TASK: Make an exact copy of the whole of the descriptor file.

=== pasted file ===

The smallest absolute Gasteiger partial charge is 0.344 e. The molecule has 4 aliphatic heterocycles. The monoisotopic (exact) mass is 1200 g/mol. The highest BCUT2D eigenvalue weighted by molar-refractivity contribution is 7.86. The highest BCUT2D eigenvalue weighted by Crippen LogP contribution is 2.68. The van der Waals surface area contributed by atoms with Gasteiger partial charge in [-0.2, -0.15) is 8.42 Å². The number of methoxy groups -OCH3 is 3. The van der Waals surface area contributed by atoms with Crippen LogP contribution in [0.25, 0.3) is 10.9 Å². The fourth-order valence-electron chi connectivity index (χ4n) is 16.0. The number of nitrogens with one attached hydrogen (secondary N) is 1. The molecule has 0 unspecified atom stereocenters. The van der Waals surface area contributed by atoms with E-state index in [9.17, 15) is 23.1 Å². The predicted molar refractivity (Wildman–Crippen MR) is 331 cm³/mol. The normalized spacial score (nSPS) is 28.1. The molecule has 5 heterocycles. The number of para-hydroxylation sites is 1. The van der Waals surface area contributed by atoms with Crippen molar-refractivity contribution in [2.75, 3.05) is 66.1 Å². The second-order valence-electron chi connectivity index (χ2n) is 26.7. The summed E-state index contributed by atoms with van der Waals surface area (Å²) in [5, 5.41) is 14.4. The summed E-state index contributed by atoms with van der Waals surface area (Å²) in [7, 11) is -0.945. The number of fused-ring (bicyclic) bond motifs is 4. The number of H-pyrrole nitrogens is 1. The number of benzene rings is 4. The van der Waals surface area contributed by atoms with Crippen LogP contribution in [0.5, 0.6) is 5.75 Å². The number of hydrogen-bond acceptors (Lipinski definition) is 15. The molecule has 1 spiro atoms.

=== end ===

The smallest absolute Gasteiger partial charge is 0.344 e. The molecule has 4 aliphatic heterocycles. The monoisotopic (exact) mass is 1200 g/mol. The highest BCUT2D eigenvalue weighted by molar-refractivity contribution is 7.86. The highest BCUT2D eigenvalue weighted by Crippen LogP contribution is 2.68. The van der Waals surface area contributed by atoms with Gasteiger partial charge in [-0.2, -0.15) is 8.42 Å². The number of methoxy groups -OCH3 is 3. The van der Waals surface area contributed by atoms with Crippen LogP contribution in [0.25, 0.3) is 10.9 Å². The fourth-order valence-electron chi connectivity index (χ4n) is 16.0. The number of nitrogens with one attached hydrogen (secondary N) is 1. The molecule has 0 unspecified atom stereocenters. The van der Waals surface area contributed by atoms with E-state index in [9.17, 15) is 23.1 Å². The predicted molar refractivity (Wildman–Crippen MR) is 331 cm³/mol. The normalized spacial score (nSPS) is 28.1. The molecule has 5 heterocycles. The number of para-hydroxylation sites is 1. The van der Waals surface area contributed by atoms with Crippen molar-refractivity contribution in [2.75, 3.05) is 66.1 Å². The second-order valence-electron chi connectivity index (χ2n) is 26.7. The summed E-state index contributed by atoms with van der Waals surface area (Å²) in [5, 5.41) is 14.4. The summed E-state index contributed by atoms with van der Waals surface area (Å²) in [7, 11) is -0.945. The number of fused-ring (bicyclic) bond motifs is 4. The number of H-pyrrole nitrogens is 1. The number of benzene rings is 4. The van der Waals surface area contributed by atoms with Crippen LogP contribution in [0.5, 0.6) is 5.75 Å². The number of hydrogen-bond acceptors (Lipinski definition) is 15. The molecule has 1 spiro atoms.